In late January, Britain banned direct flights to and from Dubai in the United Arab Emirates as the Covid-19 caseload soared in both places. The emirate’s lax immigration rules and perpetual sunshine had made it a popular spot for the social media set. But as case numbers rose, officials closed bars and pubs for a month, and limited hotels, malls and beach clubs to 70 percent capacity.
Officials in the Maldives, which has welcomed nearly 150,000 tourists so far this year, said they had no plans to roll out similar restrictions.
The country has reported nearly 20,000 total coronavirus infections, equivalent to about 4 percent of its population, and 60 deaths. But no resort clusters have seeded widespread community transmission, and officials say the risk of that is low because some resort employees are required to quarantine if they travel between islands.
“All in all, I think we’ve managed to do it well,” even though some tourists have tested positive before leaving the country, said Dr. Nazla Rafeeg, the head of communicable disease control at the government’s Health Protection Agency. “Our guidelines have stood up to the actual implementation.”
Many influencers and celebrities have faced the opprobrium of other social media users who are stuck at home. Instagram accounts have sprung up to name and shame tourists who appear to be breaking social distancing and mask-wearing rules while abroad.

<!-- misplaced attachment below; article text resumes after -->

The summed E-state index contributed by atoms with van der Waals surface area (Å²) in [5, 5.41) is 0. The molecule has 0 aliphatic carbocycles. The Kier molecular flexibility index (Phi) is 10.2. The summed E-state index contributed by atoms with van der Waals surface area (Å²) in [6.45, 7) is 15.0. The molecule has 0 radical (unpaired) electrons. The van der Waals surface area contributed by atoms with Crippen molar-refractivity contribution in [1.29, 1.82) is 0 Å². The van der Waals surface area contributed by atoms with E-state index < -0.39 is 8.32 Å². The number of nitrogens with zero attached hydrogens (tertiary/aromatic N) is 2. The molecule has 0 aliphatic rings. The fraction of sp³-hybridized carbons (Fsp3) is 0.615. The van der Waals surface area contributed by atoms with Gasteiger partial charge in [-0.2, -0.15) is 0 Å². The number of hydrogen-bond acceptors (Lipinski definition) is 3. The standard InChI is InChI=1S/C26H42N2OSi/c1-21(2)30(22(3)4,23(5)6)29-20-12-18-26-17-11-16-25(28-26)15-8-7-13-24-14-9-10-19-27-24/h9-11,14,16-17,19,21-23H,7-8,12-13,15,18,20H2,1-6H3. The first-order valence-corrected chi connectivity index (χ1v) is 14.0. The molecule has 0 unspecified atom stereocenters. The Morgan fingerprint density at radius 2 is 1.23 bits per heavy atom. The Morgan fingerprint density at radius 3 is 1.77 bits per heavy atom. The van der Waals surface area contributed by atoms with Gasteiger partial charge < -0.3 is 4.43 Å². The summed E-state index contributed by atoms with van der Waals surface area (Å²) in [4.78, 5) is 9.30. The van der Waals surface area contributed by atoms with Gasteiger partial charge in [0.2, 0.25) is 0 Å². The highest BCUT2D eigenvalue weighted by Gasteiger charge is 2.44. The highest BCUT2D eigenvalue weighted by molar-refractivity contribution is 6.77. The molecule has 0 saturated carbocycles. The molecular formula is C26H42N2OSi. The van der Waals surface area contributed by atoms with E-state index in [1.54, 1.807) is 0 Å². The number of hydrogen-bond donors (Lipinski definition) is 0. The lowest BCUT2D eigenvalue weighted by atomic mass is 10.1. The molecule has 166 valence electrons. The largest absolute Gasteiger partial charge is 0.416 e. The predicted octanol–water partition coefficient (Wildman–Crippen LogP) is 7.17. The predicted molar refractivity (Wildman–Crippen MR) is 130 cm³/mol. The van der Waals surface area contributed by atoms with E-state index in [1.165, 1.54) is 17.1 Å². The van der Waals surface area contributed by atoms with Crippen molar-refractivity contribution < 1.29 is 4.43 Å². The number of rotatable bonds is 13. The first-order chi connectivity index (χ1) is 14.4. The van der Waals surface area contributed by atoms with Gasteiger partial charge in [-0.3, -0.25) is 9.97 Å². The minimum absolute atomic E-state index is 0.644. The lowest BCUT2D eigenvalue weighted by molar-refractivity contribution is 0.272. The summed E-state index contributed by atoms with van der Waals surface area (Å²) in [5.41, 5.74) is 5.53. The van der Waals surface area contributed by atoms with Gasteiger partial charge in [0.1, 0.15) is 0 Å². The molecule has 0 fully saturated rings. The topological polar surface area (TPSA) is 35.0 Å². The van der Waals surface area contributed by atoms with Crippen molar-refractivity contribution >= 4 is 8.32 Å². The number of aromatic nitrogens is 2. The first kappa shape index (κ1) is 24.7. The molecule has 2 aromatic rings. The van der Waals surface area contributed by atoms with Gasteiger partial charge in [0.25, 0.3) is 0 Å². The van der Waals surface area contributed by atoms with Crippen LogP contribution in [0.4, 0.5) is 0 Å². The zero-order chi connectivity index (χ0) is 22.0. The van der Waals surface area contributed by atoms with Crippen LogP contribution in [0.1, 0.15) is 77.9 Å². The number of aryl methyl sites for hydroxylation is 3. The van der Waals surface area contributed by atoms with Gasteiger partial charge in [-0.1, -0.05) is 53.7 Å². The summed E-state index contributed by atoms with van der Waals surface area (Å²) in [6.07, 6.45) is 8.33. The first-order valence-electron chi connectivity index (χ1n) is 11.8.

As a result some influencers have refrained from posting travel content during the pandemic — or at least disabled comments on their posts — because they do not want to court controversy.
The blowback against traveling influencers is overstated, said Raidh Shaaz Waleed, whose company arranged for Ms. Steel, Ms. Cheri and more than 30 other influencers to visit the Maldives through a campaign called Project FOMO, or Fear of Missing Out. None of the invited visitors, he said, tested positive for the coronavirus.
“If you are thoughtful about the safety guidelines, if you’re doing the social distancing, you can still have fun,” he said.
Not everyone shares his optimism.
Ms. Cowell, the administrator in England who commented on Ms. Steel’s “We be drippin’” post from the Maldives, said in emails that promoting such a trip during England’s third lockdown was irresponsible.
The post was particularly hard to take, she added, because it appeared on the day she learned that her grandmother, who lives in a nursing home, had contracted the virus.
“It’s not about canceling them, or creating a negative environment online,” Ms. Cowell, 22, said of influencers who flout lockdown rules, “but making sure that we don’t put celebrities on a pedestal where they feel invincible and they can do what they like.”
Taylor Lorenz contributed reporting.
www.nytimes.com 2021-02-28 06:04:34